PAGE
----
Prospero Project Condom Study, San Francisco, 1989-1991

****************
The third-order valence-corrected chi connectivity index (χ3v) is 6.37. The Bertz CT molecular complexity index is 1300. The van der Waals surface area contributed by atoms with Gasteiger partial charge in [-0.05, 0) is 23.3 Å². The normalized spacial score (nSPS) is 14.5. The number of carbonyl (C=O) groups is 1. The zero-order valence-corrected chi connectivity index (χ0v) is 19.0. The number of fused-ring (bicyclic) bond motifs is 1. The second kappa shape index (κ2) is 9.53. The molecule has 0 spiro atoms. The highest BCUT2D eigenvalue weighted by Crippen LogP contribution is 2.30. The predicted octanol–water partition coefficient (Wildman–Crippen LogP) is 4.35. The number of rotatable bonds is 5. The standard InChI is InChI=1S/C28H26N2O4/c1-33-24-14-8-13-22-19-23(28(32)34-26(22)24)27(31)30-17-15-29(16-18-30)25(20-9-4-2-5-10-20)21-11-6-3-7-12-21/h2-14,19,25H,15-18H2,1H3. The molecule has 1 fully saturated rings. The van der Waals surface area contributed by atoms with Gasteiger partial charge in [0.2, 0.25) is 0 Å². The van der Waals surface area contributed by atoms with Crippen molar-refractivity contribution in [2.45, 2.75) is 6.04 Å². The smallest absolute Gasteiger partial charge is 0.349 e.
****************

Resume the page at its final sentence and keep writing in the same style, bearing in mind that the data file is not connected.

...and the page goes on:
The Prospero Project Condom Study, San Francisco, 1989-1991, which was conducted between December 1989 and April 1991, explored condom use in 552 male sex workers in San Francisco _ men who are at high risk to contract and spread the human immunodeficiency virus (HIV). Investigators employed face-to-face interviews to gather detailed information about the conditions (e.g., type of partner, type of sexual activity) under which condoms were and were not used. In addition, the investigators sought to quantify the amount of condom failure (i.e., breakage and/or slippage) in this population. This data set includes information on 736 variables across 552 cases. Respondents were identified through a combination of methods and represented two general types of male sex workers: ``Street hustlers'' (n=226), men who solicit clients face-to-face in public places such as certain streets, bars, or erotic bookstores, and ``Call men'' (n = 326), men who solicit clients over the telephone and operate from a list of clients and/or advertise services in newspapers and magazines. Within these two general types of male sex workers, investigators further specified six sub- types. Two former sex workers were hired by the investigators to interview respondents. Interviews gathered: (1) self-reports about the number of sexual partners and condom use during specific sexual activities during the previous week; (2) estimates of the frequency of condom use in general (i.e., for the last month and for the last year); (3) estimates of the frequency of condom failure (i.e., breakage and/or slippage) over the last week, the last month, and the last year; and (4) the conditions under which condom failure occurred. In addition, demographic data (age, religious affiliation, ethnicity, level of education); self-reported sexual identification (e.g., gay, bisexual, transvestite, transsexual); and HIV status were obtained for respondents.